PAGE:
Of all the national holidays, thanksgiving, I think, is most reflective of Unitarian Universalist values. Our principles call us to affirm the goodness of life, and an essential way to do this is through gratitude.
We are grateful for other people – affirming their inherent worth and dignity. We are grateful for community, for democracy. As people of the chalice we see the beauty of the interdependent web of all existence.
We are people of gratitude.
But it is hard to feel gratitude in the midst of the pandemic. I can say the words but I am finding it hard to actually feel gratitude in this moment. I am still leaning against that wall. I want this to be over and I want to get away and I’m tired all the time and I…. I could go on like this for awhile.
Sometimes whining is good for the soul. Perhaps this year the holiday should be known as grumpygiving.
But if we are people of gratitude then even now in the struggle, I want to find my way back to that precious sense of gratefulness. I don’t think I’m there yet. The wall hasn’t crumbled.
But I can turn my face to the light.
Like a sunflower I find myself following the sun – following the light in my twitter feeds – following the light in warm hearted comedies – following the light of close friends and good books.
None of this makes it all better, but that shaft of sunlight reminds me it isn’t all terrible.
We may be stuck right now, more rooted in place then we ever expected to be, but we can always turn towards the light.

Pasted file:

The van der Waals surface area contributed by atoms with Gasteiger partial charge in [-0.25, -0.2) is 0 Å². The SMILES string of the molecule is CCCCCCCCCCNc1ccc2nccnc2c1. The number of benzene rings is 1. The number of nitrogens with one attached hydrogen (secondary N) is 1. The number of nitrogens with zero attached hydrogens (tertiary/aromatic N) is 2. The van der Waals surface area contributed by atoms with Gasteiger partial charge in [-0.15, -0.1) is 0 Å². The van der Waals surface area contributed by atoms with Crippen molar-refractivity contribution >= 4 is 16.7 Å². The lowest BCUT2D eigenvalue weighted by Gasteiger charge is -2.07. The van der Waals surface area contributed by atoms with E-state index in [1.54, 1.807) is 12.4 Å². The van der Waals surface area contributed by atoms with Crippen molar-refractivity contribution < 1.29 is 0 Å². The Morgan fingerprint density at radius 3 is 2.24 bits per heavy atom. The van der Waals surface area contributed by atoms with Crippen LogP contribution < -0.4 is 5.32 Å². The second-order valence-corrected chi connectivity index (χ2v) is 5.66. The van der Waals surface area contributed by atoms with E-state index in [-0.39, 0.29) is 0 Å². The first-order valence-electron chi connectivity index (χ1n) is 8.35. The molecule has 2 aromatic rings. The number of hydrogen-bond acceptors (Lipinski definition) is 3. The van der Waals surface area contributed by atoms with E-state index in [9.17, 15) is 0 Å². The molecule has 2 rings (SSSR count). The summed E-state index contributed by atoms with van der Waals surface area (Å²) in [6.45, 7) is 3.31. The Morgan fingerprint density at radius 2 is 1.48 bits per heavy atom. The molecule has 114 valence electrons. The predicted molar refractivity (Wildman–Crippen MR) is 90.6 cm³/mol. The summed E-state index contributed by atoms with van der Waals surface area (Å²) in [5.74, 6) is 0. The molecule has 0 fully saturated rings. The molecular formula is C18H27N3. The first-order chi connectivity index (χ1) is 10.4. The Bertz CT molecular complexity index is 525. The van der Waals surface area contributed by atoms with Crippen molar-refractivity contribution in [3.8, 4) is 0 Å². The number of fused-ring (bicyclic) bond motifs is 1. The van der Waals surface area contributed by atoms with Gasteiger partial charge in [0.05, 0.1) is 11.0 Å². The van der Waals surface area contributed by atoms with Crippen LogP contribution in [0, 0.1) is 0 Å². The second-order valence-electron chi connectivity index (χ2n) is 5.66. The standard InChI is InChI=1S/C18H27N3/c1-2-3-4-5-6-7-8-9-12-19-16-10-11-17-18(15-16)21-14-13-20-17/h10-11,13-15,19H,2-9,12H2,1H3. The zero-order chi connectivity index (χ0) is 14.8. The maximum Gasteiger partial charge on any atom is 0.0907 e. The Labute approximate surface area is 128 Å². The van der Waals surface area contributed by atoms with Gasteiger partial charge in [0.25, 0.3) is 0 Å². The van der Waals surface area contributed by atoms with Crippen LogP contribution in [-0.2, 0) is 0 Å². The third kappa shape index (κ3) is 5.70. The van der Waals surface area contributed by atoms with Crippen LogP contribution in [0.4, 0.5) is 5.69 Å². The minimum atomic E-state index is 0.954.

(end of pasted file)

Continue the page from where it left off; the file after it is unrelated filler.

Be a sunflower and seek the sunshine.
I invite you to take a moment now and consider what you are grateful for this morning. We will share in the chat.
For what do you feel genuinely emotionally grateful for? It may be small – it probably will be small if you have hit the wall – the smell of your first cup of coffee – or the way your hair looks so good this morning.
What do you feel really truly glad for right now? Just one thing.
(sharing time in chat, read aloud)
Hearing other people’s gratitude helps me feel more grateful. Even in the midst of crisis, slumped against the wall, we can turn our faces towards the light.
Life Calls us On. Love Calls us on. The wall will crumble and we will go forward into the uncertain future. Our resilience will return, gratitude will rise and we will keep on going together.
May this holiday of thanksgiving settle into your heart, today and in the days to come.
So Say We All